MOSCOW (Reuters) – Russia accused U.S. bank JP Morgan (JPM.N: Quote, Profile, Research, Stock Buzz) on Tuesday of “illegally” blocking a payment from one of its embassies to an insurance agency “under the pretext of anti-Russian sanctions”.
In a statement on its website, the Russian Foreign Ministry suggested the action, which it called “unacceptable, illegal and absurd”, would have consequences for the U.S. embassy and consulate in Russia.
GROZNY, Russia (Reuters) – Days before Crimea voted in a referendum to join Russia from Ukraine, Adam, a Chechen soldier, was ordered to go to the Black Sea peninsula to defend Russia’s interests.
He and about 200 other soldiers from his special battalion, grouping ethnic Chechens, were mobilized on March 12 and spent two weeks in the Crimean city of Yevpatoria.
MOSCOW (Reuters) – Moscow will respond in kind to U.S. sanctions imposed on Russian officials over the Crimea dispute and is considering other steps if Washington escalates tensions, Deputy Foreign Minister Sergei Ryabkov said on Wednesday.
On Monday, the United States and the EU announced sanctions on a handful of officials from Russia and Ukraine accused of involvement in Moscow’s seizure of Ukraine’s Crimea region, most of whose 2 million residents are ethnic Russians.
MOSCOW (Reuters) – Russian President Vladimir Putin, defying Ukrainian protests and Western sanctions, signed a treaty on Tuesday making Crimea part Russia but said he did not plan to seize any other regions of Ukraine.
In a fiercely patriotic address to a joint session of parliament in the Kremlin, punctuated by standing ovations, cheering and tears, Putin said Crimea’s disputed referendum vote on Sunday, held under Russian military occupation, had shown the overwhelming will of the people to be reunited with Russia.
MOSCOW (Reuters) – Russian riot police detained hundreds of Kremlin opponents on Monday, moving swiftly to curb protests over the jailing of activists convicted of attacking police at a rally against President Vladimir Putin.
With the turmoil in Ukraine adding to tension between the Kremlin and its opponents, Putin foes including Alexei Navalny and members of protest band Pussy Riot were hauled away twice by police, first outside a courthouse and later near the Kremlin.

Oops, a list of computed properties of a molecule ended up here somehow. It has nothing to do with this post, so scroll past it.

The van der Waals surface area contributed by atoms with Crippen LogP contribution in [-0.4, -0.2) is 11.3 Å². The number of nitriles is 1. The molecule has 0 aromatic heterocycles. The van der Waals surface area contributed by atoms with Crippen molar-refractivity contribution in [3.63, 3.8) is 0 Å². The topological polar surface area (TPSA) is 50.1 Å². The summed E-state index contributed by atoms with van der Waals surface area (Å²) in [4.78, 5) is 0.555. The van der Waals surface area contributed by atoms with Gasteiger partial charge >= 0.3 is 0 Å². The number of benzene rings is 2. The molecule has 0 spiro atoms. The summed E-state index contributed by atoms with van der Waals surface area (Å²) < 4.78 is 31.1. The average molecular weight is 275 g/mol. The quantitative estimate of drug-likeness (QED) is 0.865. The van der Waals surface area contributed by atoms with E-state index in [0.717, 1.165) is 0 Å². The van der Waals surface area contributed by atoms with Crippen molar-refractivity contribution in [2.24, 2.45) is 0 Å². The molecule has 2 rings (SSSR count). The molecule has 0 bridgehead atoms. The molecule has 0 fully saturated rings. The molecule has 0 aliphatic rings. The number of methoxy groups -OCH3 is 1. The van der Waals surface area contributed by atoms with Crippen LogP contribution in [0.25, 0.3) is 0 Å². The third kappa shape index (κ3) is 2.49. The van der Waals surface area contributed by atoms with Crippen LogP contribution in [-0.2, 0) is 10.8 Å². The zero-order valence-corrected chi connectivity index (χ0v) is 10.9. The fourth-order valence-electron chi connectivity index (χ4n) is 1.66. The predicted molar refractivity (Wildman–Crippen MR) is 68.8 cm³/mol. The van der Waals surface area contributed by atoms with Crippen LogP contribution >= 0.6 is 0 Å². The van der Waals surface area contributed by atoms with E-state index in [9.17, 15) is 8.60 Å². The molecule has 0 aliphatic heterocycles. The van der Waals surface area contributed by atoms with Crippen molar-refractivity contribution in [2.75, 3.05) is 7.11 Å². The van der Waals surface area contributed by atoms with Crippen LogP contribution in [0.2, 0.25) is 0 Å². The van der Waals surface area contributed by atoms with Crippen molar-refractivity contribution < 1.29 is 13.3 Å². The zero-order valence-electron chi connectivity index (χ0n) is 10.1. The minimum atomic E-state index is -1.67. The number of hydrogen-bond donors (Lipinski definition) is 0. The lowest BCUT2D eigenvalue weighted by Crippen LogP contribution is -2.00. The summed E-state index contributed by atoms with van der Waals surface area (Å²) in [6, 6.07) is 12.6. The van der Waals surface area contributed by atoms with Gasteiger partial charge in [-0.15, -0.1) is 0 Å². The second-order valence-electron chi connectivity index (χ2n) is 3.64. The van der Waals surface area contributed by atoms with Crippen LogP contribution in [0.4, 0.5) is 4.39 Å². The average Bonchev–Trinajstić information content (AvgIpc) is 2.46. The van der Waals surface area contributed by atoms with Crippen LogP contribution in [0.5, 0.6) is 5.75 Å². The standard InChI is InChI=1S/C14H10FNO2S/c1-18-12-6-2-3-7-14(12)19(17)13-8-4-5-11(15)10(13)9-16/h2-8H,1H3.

MOSCOW (Reuters) – Russian riot police detained over a hundred protesters on Monday outside a Moscow courthouse where a judge was expected to sentence eight defendants convicted of attacking police at a 2012 demonstration against President Vladimir Putin.
Demonstrators shouted “Maidan” – a reference to the square in Ukraine’s capital at the heart of anti-government protests that have driven President Viktor Yanukovich from power – and called the Russian police “Berkut” after the Ukrainian riot police that battled protesters in Kiev.
SOCHI, Russia (Reuters) – The main roads and boulevards of Sochi have been plastered over with Olympic Games posters, slogans in Cyrillic and billboards welcoming sports fans to the Russian Black Sea resort.
But for most visitors the real Sochi will be what they find when they travel off the beaten path of the Winter Olympics, which run from Feb 7-23, to soak up the sounds, flavors and even the waters of this Soviet-era spa city.
MOSCOW (Reuters) – An anti-corruption campaigner said on that Monday Russia was spending far more on the Winter Olympics than President Vladimir Putin has estimated and accused politicians and businessmen of profiteering.
Alexei Navalny, who led anti-Putin street protests in 2011-2012, published data culled from government budgets and construction companies on a website (sochi.fbk.info) that he said highlighted overspending and corruption.
MOSCOW, Jan 27 (Reuters) – A leading opponent of President Vladimir Putin criticised what he said was huge overspending on the Winter Olympics on Monday and accused Russian officials and businessmen of making big profits from the Games.
The report, culling information from government budgets and data from companies involved in construction for the Olympics, was the latest by the opposition to pour scorn on a project on which Putin has staked his personal and political prestige.
SOCHI, Russia (Reuters) – It may not come naturally to all Russians and, in the run-up to the Winter Olympics, Sochi hotel managers are getting crash courses in how to smile.
In line with President Vladimir Putin’s efforts to show Russia’s modern face at the $50-billion Sochi Games, an initiative has been launched to break down enduring stereotypes of Russians as cold, severe and unsmiling.